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Another positive choice is to buy local. It’s mind boggling how dramatic this simple decision can make. Again, it’s all about being aware, and making a commitment in advance to save our oceans and brighten our children’s futures. We can do this!

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© Copyright 2018 – 2019. ALL Rights Reserved.
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A REAL Solution – Urban Tree Canopy | Act Now

Washington (GGM) Analysis | November 9, 2019
NoreenProfilePicHillReport-75 by Noreen Wise

The emerging concept of “green intelligence” is bringing much needed analytical assessments to the attention of mayors across the country.  We understand the ST-Saga-CovFrnt-72dpi-300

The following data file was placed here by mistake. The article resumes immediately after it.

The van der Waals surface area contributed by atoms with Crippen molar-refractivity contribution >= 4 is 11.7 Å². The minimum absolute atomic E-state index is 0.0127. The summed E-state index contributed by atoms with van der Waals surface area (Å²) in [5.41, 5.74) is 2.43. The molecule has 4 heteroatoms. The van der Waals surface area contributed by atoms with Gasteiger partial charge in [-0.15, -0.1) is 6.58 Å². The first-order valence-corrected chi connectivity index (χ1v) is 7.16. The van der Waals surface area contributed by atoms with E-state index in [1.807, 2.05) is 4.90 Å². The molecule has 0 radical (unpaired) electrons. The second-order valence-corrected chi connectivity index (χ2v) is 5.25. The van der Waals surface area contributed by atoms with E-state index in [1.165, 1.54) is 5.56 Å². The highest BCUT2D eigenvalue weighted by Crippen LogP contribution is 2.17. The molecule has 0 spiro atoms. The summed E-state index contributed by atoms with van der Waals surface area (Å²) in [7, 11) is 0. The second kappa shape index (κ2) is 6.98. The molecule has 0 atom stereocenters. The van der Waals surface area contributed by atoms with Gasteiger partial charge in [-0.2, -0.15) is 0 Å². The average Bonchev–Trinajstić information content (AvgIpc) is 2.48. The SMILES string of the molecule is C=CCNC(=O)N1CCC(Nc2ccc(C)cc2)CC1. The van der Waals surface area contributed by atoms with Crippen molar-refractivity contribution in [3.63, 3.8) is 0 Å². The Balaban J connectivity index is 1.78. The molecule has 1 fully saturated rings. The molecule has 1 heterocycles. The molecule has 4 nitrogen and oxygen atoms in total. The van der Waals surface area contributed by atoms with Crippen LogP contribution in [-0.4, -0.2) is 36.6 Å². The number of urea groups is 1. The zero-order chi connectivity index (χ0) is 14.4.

importance of planting thousands of trees in our local communities. But apparently, where we plant trees really makes a difference.

How do we determine the best locations for each household to plant ten trees? Thankfully, the USDA’s Forest Service Northern Research Station has just released a valuable analysis termed UTC, Urban Tree Canopy. The UTC Assessment is made up of geospatial data that can be used to strategically outline where exactly new trees should be planted in a town or city, and approximately how many will net the maximum benefit. It can be used as a guide in every city in America to identify which areas in each city need more tree work and tree TLC. New York City’s Hudson Yards’ revitalization is an excellent example.

By the way, Urban Tree Canopy is the complete tree mass — made up of branches, leaves and stems — that covers the ground when looking down from above the treeline.

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Here are the facts: